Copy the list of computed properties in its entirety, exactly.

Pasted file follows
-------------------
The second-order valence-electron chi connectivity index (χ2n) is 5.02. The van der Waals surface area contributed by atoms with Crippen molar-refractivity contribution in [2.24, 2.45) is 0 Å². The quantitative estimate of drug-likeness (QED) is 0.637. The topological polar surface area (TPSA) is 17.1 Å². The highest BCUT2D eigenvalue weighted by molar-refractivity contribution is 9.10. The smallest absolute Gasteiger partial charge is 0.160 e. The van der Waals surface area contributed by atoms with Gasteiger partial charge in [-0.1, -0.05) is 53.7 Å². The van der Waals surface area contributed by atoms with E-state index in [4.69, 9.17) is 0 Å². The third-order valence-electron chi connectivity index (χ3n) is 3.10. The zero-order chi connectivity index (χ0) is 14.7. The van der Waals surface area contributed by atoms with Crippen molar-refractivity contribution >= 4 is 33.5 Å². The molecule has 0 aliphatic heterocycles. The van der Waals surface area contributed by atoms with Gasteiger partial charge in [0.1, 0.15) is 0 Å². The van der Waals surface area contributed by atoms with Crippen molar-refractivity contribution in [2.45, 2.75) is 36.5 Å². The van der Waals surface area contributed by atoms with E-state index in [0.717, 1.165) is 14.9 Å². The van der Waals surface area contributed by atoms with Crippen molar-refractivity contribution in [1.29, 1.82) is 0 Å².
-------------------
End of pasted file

The second-order valence-electron chi connectivity index (χ2n) is 5.02. The van der Waals surface area contributed by atoms with Crippen molar-refractivity contribution in [2.24, 2.45) is 0 Å². The quantitative estimate of drug-likeness (QED) is 0.637. The topological polar surface area (TPSA) is 17.1 Å². The highest BCUT2D eigenvalue weighted by molar-refractivity contribution is 9.10. The smallest absolute Gasteiger partial charge is 0.160 e. The van der Waals surface area contributed by atoms with Gasteiger partial charge in [-0.1, -0.05) is 53.7 Å². The van der Waals surface area contributed by atoms with E-state index in [4.69, 9.17) is 0 Å². The third-order valence-electron chi connectivity index (χ3n) is 3.10. The zero-order chi connectivity index (χ0) is 14.7. The van der Waals surface area contributed by atoms with Crippen molar-refractivity contribution >= 4 is 33.5 Å². The molecule has 0 aliphatic heterocycles. The van der Waals surface area contributed by atoms with Gasteiger partial charge in [0.1, 0.15) is 0 Å². The van der Waals surface area contributed by atoms with Crippen molar-refractivity contribution in [2.45, 2.75) is 36.5 Å². The van der Waals surface area contributed by atoms with E-state index in [0.717, 1.165) is 14.9 Å². The van der Waals surface area contributed by atoms with Crippen molar-refractivity contribution in [1.29, 1.82) is 0 Å².